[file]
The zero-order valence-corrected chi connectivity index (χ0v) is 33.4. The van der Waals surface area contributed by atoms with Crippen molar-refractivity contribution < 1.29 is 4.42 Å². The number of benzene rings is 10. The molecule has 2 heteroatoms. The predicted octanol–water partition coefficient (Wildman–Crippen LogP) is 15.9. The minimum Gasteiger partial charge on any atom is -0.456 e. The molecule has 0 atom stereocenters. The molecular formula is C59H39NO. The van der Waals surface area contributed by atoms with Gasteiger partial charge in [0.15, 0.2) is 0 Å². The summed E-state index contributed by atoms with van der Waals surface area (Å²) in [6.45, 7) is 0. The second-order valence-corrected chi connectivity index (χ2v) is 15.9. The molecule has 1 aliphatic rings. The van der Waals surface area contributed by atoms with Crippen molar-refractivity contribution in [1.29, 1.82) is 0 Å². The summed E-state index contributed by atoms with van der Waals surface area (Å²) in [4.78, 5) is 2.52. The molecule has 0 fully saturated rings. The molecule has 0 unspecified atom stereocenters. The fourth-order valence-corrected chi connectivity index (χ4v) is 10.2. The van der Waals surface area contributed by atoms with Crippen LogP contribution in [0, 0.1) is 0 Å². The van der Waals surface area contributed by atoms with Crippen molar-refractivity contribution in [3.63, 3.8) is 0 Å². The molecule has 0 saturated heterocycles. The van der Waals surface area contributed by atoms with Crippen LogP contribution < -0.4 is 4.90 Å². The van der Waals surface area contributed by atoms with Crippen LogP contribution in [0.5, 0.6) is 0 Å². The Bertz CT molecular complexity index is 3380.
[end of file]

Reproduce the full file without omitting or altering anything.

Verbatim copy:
The zero-order valence-corrected chi connectivity index (χ0v) is 33.4. The van der Waals surface area contributed by atoms with Crippen molar-refractivity contribution < 1.29 is 4.42 Å². The number of benzene rings is 10. The molecule has 2 heteroatoms. The predicted octanol–water partition coefficient (Wildman–Crippen LogP) is 15.9. The minimum Gasteiger partial charge on any atom is -0.456 e. The molecule has 0 atom stereocenters. The molecular formula is C59H39NO. The van der Waals surface area contributed by atoms with Gasteiger partial charge in [0.15, 0.2) is 0 Å². The summed E-state index contributed by atoms with van der Waals surface area (Å²) in [6.45, 7) is 0. The second-order valence-corrected chi connectivity index (χ2v) is 15.9. The molecule has 1 aliphatic rings. The van der Waals surface area contributed by atoms with Crippen molar-refractivity contribution in [1.29, 1.82) is 0 Å². The summed E-state index contributed by atoms with van der Waals surface area (Å²) in [4.78, 5) is 2.52. The molecule has 0 fully saturated rings. The molecule has 0 unspecified atom stereocenters. The fourth-order valence-corrected chi connectivity index (χ4v) is 10.2. The van der Waals surface area contributed by atoms with Crippen LogP contribution in [0, 0.1) is 0 Å². The van der Waals surface area contributed by atoms with Crippen molar-refractivity contribution in [3.63, 3.8) is 0 Å². The molecule has 0 saturated heterocycles. The van der Waals surface area contributed by atoms with Crippen LogP contribution < -0.4 is 4.90 Å². The van der Waals surface area contributed by atoms with Crippen LogP contribution in [0.5, 0.6) is 0 Å². The Bertz CT molecular complexity index is 3380.